Nuthatch – An Oil Painting

Having finally delivered Nuthatch to it’s new owner, I thought I’d pull together some of the photos I have taken to explain my approach.  When they’re all in one place it’s easier to see the progress.  Even if it was a bit slow!


As always, the first thing I do is do some scribbles in a sketchbook and then work that into a full scale drawing of the painting, or print.  From this I am able to transfer the drawing onto the canvas without having to make too many adjustments.  I decided to paint the edges of my canvas, they were 1.5 inches deep, so this lent itself nicely to being part of the painting.  I wouldn’t always paint the edges, it all depends on the painting.  For Nuthatch, I used a Winsor & Newton Artists’ Canvas.  The canvas size is 20cm x 20cm which I think is a great size for bird paintings.  I prefer not to make my birds super sized!  I bought this canvas from Artifolk in a box quantity, much more value for money!Jean_Stevens_Nuthatch2

I’m not keen painting straight onto a white canvas as I find it a bit stark, so I painted the background in a pale colour.  I wasn’t too precious about what colour to choose, that would have taken far too much thought!  I drew the outline of the Nuthatch onto the canvas, really just to make sure I kept it in the right place.  Precision isn’t necessary as I adjusted the bird outline as I painted to make sure it was right.



Next came the background.  I started off mixing some different shades of the same colour mix.  I use Windsor & Newton Artists’ Oil Colours.  Is there a particular reason for this? (I hear you ask).  The short answer is no.  I just like them.  So, back to the background.  I used a mix of Veridian Green, Cadmium Lemon, a tiny amount of Alizaron Crimson and then varying amounts of white to make it lighter.  The Alizaron Crimson was used to make the background darker.  I prefer to use complimentary colours instead of black.  It’s stops the colour getting dull.  I used a fan brush to help with all the blending, softening edges, creating textures and finishing – a must have brush!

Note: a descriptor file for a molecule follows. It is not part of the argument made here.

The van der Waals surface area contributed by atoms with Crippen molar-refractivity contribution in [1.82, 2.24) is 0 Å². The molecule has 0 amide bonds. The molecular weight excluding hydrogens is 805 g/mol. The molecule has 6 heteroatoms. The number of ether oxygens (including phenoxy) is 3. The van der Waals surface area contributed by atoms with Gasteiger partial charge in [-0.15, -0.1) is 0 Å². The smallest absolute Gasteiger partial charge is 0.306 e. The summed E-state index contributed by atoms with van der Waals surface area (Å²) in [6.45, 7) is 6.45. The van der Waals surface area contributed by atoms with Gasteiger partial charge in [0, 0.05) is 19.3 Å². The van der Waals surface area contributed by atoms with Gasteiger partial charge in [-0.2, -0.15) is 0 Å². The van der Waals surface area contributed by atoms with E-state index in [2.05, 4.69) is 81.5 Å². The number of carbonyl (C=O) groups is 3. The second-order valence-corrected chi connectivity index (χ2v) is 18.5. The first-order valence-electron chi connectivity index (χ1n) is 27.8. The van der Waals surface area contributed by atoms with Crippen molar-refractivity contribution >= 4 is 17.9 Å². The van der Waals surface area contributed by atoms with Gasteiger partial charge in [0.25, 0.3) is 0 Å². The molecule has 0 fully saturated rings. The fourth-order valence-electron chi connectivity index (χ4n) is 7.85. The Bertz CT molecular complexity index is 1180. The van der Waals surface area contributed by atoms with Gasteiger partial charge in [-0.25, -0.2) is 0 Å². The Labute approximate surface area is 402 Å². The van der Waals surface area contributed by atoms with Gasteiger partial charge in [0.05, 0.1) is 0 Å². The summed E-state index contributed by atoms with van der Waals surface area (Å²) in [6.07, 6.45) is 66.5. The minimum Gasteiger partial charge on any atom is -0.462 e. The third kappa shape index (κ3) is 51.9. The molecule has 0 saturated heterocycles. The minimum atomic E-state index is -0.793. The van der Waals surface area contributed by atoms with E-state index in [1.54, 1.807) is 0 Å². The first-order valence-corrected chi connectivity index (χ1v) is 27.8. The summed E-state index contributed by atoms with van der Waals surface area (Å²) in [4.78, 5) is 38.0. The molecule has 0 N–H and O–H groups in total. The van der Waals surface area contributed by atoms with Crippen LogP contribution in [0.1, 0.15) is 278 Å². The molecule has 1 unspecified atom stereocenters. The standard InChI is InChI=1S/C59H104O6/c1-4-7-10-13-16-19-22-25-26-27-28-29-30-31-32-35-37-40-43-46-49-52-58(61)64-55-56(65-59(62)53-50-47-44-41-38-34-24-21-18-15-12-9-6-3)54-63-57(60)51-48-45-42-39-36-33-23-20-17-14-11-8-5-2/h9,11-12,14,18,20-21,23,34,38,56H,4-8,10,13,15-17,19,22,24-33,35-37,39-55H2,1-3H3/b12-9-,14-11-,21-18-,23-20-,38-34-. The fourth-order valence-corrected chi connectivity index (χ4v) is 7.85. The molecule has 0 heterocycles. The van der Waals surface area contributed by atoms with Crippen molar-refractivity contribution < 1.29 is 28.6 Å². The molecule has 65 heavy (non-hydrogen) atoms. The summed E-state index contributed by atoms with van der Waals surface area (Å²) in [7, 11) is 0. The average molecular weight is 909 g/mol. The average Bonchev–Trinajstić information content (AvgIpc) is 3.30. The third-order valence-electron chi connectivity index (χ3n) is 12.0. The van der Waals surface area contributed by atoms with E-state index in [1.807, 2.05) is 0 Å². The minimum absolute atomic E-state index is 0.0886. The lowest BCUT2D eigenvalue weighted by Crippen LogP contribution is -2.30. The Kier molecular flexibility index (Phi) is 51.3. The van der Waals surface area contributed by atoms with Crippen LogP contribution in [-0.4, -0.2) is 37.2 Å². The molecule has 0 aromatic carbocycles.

On to the tree trunk.  I initially used various colours with a red base to start making the bark, but as you will see in the next photo I decided to go more brown.  This was due to the Nuthatch colouring not sitting well with this colour.  (sorry, I forgot to take a photo!).  I used the browns; Raw Umber and Burnt Sienna together with Yellow Ochre to give a darker brown feel to the bark.  I also decided to lighten up the background to bring a brightness to the whole painting.  Still using the same base colours but not so dark – less Alizarin Crimson.


Next was the Nuthatch herself.  The crown, mantle, back and rump were painted using Black, French Ultramarine & White in varying shades.  The breast and belly were painted using Burnt Sienna & Raw Sienna mixed and Raw Sienna & Cadmium Yellow Pale.  I used a ‘dirty brush’ quite often to help with the blends and the white flash on the throat and Auricular has a tiny amount of the blue/grey shade made with Black, French Ultramarine & White; just enough to take off the brightness of the white.



I decided to lighten up the Lower Breast are with some ‘dirty’ white and blended this in.  Finally, I smartened up the Eyering, Eyeline, Upper Mandible & Lower Mandible, and finally the broad black stripe.

So, Nuthatch has gone to it’s new home and I have cleaned off the palette ready for the next painting.

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